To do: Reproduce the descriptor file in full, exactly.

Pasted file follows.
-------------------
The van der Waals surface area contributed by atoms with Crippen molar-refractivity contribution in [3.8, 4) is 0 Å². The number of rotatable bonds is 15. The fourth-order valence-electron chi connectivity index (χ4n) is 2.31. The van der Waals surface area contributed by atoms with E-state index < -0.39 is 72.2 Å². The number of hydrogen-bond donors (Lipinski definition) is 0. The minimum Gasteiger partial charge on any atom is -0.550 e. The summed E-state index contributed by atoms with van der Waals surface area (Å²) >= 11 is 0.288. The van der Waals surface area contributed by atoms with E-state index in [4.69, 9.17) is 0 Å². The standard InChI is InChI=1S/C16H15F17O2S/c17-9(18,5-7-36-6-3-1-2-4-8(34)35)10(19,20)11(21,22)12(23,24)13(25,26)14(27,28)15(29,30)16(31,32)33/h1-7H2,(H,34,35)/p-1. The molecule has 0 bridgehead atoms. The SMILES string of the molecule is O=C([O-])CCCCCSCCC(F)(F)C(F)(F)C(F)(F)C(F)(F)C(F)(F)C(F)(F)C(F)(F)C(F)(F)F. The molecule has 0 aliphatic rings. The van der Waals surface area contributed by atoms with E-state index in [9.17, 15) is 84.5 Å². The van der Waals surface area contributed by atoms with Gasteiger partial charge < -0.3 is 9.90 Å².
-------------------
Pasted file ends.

The van der Waals surface area contributed by atoms with Crippen molar-refractivity contribution in [3.8, 4) is 0 Å². The number of rotatable bonds is 15. The fourth-order valence-electron chi connectivity index (χ4n) is 2.31. The van der Waals surface area contributed by atoms with E-state index < -0.39 is 72.2 Å². The number of hydrogen-bond donors (Lipinski definition) is 0. The minimum Gasteiger partial charge on any atom is -0.550 e. The summed E-state index contributed by atoms with van der Waals surface area (Å²) >= 11 is 0.288. The van der Waals surface area contributed by atoms with E-state index in [4.69, 9.17) is 0 Å². The standard InChI is InChI=1S/C16H15F17O2S/c17-9(18,5-7-36-6-3-1-2-4-8(34)35)10(19,20)11(21,22)12(23,24)13(25,26)14(27,28)15(29,30)16(31,32)33/h1-7H2,(H,34,35)/p-1. The molecule has 0 bridgehead atoms. The SMILES string of the molecule is O=C([O-])CCCCCSCCC(F)(F)C(F)(F)C(F)(F)C(F)(F)C(F)(F)C(F)(F)C(F)(F)C(F)(F)F. The molecule has 0 aliphatic rings. The van der Waals surface area contributed by atoms with E-state index in [9.17, 15) is 84.5 Å². The van der Waals surface area contributed by atoms with Gasteiger partial charge < -0.3 is 9.90 Å².